Repairing the Screen on an Aluminum Screen Door
Screen doors take a beating as they open and close. Add children or pets to the mix, and you end up with a sure-fire recipe for damage. An over-exuberant dog especially can result in a screen tear that will need to be fixed. Fortunately, repairing a screen door and getting professional-looking results are easy.
Screen Door Construction
Some aluminum frame storm doors have interchangeable inserts—glass inserts for winter and insect screens for the warm seasons. Or, your door may use combination panels in which window panes slide up and down to expose or cover the insect screen panels. If you have this kind of door, then to replace the screen, you need only remove the screen insert to work on it.
For other aluminum screen doors, the screen is integral to the door, requiring that you remove the entire door from the frame to work on the screen. Repair to that type of screen door is what is described here.
Screen fabric can be made of either aluminum or fiberglass and is held in place within the window frame using a simple, flexible gasket called a retainer spline. The plastic retainer spline is installed using a specialty tool, called a spline roller or screen installation tool.
NOTE: Replacing screens on a wooden screen door uses a slightly different process. With these doors, the screen may be held in place with staples and moldings. Repairing these screens requires a different process.
Tools and Supplies You Will Need
Remove the Screen Door From the Frame
Removing the screen door so you can work on it can be more complicated than you expect. There can be many screws on an aluminum door frame, and removing the door is sometimes tricky.
- Disconnect any door closers or safety chains on the door.
- Remove the screws that hold the door jamb to the aluminum frame on the hinge side of the door. You will probably need a Phillips-head screwdriver. There are usually three hinges on the door, so expect to find at least six screws. Once the screws are removed, the door should easily detach from its frame.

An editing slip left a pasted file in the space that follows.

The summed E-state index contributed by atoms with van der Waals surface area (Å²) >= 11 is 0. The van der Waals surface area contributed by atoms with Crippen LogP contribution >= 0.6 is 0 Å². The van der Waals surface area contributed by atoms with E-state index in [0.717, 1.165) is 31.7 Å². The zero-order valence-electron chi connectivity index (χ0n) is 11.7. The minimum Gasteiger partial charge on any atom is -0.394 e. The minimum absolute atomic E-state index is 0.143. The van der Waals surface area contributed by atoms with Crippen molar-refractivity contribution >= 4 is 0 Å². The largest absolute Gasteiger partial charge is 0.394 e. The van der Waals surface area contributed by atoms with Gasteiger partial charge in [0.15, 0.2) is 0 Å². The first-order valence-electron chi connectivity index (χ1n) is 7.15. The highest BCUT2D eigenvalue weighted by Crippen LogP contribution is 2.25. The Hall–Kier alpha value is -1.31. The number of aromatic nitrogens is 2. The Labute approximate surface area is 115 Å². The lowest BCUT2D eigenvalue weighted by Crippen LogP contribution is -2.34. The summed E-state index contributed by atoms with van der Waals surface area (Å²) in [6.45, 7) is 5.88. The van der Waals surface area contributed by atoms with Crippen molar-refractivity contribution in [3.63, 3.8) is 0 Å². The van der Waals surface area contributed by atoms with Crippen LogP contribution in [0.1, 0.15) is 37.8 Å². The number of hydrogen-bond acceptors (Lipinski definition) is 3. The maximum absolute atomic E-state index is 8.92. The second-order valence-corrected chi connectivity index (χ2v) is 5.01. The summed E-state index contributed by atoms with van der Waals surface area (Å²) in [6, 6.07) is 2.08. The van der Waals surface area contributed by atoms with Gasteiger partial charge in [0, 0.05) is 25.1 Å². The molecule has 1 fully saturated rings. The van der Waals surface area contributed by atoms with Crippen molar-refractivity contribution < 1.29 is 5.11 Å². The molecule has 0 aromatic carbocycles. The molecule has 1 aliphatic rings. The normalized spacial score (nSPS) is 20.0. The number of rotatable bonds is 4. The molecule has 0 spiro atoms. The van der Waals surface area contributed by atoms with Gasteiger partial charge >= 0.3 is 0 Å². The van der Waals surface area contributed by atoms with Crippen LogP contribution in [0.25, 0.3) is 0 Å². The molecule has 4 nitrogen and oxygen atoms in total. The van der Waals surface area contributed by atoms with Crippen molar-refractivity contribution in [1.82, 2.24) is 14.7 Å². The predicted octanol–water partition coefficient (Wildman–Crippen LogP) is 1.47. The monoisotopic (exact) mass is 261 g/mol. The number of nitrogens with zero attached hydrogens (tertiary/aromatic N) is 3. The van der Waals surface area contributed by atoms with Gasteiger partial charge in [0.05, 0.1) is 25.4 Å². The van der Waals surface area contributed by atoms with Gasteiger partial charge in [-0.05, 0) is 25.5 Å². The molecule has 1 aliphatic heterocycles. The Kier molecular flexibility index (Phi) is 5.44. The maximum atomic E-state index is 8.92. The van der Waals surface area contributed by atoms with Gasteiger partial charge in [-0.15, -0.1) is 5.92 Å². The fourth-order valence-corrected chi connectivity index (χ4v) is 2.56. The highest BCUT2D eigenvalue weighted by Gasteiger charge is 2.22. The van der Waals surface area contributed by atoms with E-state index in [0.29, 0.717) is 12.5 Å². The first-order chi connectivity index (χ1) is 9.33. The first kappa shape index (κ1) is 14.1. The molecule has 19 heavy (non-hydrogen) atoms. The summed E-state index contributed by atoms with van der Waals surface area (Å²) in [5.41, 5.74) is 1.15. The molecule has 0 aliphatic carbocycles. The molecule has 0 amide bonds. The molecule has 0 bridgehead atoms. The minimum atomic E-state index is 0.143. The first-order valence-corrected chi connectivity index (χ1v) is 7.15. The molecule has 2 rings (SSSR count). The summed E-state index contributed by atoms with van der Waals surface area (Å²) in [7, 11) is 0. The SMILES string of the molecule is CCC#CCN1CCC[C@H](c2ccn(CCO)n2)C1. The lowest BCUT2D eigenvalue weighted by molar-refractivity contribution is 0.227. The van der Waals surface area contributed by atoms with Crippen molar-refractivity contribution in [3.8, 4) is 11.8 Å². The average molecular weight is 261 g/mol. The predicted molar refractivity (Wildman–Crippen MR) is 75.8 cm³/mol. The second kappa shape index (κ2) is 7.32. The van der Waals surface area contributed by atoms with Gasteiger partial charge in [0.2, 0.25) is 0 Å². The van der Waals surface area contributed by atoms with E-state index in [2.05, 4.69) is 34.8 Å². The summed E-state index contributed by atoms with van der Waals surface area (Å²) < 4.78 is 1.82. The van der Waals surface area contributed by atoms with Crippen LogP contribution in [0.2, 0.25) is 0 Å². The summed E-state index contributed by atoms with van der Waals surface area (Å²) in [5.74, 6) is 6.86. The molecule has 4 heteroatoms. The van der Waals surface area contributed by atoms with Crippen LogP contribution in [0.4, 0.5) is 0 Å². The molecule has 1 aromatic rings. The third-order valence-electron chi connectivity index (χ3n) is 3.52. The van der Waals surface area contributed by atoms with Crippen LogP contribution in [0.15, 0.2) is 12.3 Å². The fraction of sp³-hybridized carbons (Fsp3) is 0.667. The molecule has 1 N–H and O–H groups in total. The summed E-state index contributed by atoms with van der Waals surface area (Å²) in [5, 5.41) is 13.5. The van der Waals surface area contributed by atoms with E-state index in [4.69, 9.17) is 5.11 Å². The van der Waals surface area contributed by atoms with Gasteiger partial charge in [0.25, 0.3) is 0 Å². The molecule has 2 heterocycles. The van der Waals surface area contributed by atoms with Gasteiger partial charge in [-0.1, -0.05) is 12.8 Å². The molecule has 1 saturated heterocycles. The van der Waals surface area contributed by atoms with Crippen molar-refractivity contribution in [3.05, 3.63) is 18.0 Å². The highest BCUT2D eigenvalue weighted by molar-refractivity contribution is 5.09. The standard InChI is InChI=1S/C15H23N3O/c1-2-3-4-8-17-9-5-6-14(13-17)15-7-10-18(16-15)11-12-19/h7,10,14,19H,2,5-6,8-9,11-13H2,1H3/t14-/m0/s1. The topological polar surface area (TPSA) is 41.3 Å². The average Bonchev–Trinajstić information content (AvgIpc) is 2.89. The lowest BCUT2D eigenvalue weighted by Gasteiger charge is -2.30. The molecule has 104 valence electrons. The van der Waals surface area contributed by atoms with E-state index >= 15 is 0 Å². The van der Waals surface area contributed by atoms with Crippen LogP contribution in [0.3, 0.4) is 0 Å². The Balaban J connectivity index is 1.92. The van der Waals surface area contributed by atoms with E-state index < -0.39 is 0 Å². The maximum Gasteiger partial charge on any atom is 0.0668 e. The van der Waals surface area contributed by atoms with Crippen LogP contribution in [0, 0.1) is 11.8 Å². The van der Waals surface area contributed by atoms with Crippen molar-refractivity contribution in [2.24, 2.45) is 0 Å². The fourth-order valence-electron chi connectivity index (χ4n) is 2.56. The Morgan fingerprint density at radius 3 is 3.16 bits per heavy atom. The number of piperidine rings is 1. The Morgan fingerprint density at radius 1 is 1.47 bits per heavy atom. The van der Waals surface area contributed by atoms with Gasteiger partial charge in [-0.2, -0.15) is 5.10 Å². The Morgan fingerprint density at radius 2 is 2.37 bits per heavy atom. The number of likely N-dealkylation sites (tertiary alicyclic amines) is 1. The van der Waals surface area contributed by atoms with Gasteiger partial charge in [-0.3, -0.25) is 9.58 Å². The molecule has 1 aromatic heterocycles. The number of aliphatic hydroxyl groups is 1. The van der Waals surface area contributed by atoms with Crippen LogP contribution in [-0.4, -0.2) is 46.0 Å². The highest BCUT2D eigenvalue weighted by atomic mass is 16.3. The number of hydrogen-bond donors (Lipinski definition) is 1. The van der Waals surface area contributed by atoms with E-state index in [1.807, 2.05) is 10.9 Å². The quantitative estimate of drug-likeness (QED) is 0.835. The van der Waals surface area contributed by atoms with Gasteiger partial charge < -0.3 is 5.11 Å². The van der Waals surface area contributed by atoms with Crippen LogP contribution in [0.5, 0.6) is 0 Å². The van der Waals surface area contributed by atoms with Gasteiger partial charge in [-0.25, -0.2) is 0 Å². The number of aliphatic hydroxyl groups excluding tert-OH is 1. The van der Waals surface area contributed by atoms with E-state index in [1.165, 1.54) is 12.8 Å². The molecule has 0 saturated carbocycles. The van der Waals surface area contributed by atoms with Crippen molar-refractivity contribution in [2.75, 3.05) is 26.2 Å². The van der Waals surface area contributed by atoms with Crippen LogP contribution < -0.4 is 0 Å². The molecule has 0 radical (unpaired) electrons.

- Carefully move the door (or screen insert) into the work area for the next step.
Again, if you have a storm door with removable glass and screen inserts, then you do not need to remove the entire door; rather, you remove the screen insert.
Prepare a Work Surface
When repairing a screen door, you will need a large flat surface on which to work. In this example, we used an old flush door placed on top of a pair of sawhorses, but you can also use a sheet of smooth plywood on sawhorses. It is important that the work surface is at a convenient working height and is flat and large enough to cover the screen door.
Remove the Old Screen Fabric
- Using a small screwdriver (or a nail), pry up and remove the old spline from the frame. If it is in good shape (not brittle, dried out, or broken) and comes out intact, it may be carefully reused. Usually, though, you'll replace it.
- If the spline needs replacement, use new vinyl spline material that is the proper width and color for use with the frame.
- Once the spline is removed, remove the old screen fabric from the frame.